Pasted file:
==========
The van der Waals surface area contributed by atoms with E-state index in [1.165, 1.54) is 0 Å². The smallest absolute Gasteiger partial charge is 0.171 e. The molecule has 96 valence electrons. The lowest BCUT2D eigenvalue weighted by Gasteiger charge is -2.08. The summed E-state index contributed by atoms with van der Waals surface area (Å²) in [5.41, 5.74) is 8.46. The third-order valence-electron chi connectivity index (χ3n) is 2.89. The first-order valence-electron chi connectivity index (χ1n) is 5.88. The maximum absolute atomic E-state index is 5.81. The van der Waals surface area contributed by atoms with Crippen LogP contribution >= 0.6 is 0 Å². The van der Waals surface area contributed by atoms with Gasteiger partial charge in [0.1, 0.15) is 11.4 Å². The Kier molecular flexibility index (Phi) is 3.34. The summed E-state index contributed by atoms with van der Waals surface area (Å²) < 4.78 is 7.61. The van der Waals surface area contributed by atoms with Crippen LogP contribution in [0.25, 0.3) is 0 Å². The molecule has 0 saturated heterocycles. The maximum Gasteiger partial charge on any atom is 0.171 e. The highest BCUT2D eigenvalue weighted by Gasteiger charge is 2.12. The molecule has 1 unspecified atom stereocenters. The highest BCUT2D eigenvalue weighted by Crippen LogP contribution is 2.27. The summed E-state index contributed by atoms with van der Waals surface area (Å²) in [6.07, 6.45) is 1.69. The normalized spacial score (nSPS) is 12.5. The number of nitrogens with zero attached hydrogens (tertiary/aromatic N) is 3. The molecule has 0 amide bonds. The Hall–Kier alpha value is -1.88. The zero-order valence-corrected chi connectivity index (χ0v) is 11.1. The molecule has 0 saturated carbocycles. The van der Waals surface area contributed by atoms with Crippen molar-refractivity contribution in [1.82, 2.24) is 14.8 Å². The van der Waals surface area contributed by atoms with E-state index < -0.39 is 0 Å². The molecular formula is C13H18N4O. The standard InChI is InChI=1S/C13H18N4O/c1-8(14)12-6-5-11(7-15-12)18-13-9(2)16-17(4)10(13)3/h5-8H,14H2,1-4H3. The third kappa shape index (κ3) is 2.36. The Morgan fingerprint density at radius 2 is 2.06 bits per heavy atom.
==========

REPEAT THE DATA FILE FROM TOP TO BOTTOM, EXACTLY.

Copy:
The van der Waals surface area contributed by atoms with E-state index in [1.165, 1.54) is 0 Å². The smallest absolute Gasteiger partial charge is 0.171 e. The molecule has 96 valence electrons. The lowest BCUT2D eigenvalue weighted by Gasteiger charge is -2.08. The summed E-state index contributed by atoms with van der Waals surface area (Å²) in [5.41, 5.74) is 8.46. The third-order valence-electron chi connectivity index (χ3n) is 2.89. The first-order valence-electron chi connectivity index (χ1n) is 5.88. The maximum absolute atomic E-state index is 5.81. The van der Waals surface area contributed by atoms with Crippen LogP contribution >= 0.6 is 0 Å². The van der Waals surface area contributed by atoms with Gasteiger partial charge in [0.1, 0.15) is 11.4 Å². The Kier molecular flexibility index (Phi) is 3.34. The summed E-state index contributed by atoms with van der Waals surface area (Å²) < 4.78 is 7.61. The van der Waals surface area contributed by atoms with Crippen LogP contribution in [0.25, 0.3) is 0 Å². The molecule has 0 saturated heterocycles. The maximum Gasteiger partial charge on any atom is 0.171 e. The highest BCUT2D eigenvalue weighted by Gasteiger charge is 2.12. The molecule has 1 unspecified atom stereocenters. The highest BCUT2D eigenvalue weighted by Crippen LogP contribution is 2.27. The summed E-state index contributed by atoms with van der Waals surface area (Å²) in [6.07, 6.45) is 1.69. The normalized spacial score (nSPS) is 12.5. The number of nitrogens with zero attached hydrogens (tertiary/aromatic N) is 3. The molecule has 0 amide bonds. The Hall–Kier alpha value is -1.88. The zero-order valence-corrected chi connectivity index (χ0v) is 11.1. The molecule has 0 saturated carbocycles. The van der Waals surface area contributed by atoms with Crippen molar-refractivity contribution in [1.82, 2.24) is 14.8 Å². The van der Waals surface area contributed by atoms with E-state index < -0.39 is 0 Å². The molecular formula is C13H18N4O. The standard InChI is InChI=1S/C13H18N4O/c1-8(14)12-6-5-11(7-15-12)18-13-9(2)16-17(4)10(13)3/h5-8H,14H2,1-4H3. The third kappa shape index (κ3) is 2.36. The Morgan fingerprint density at radius 2 is 2.06 bits per heavy atom.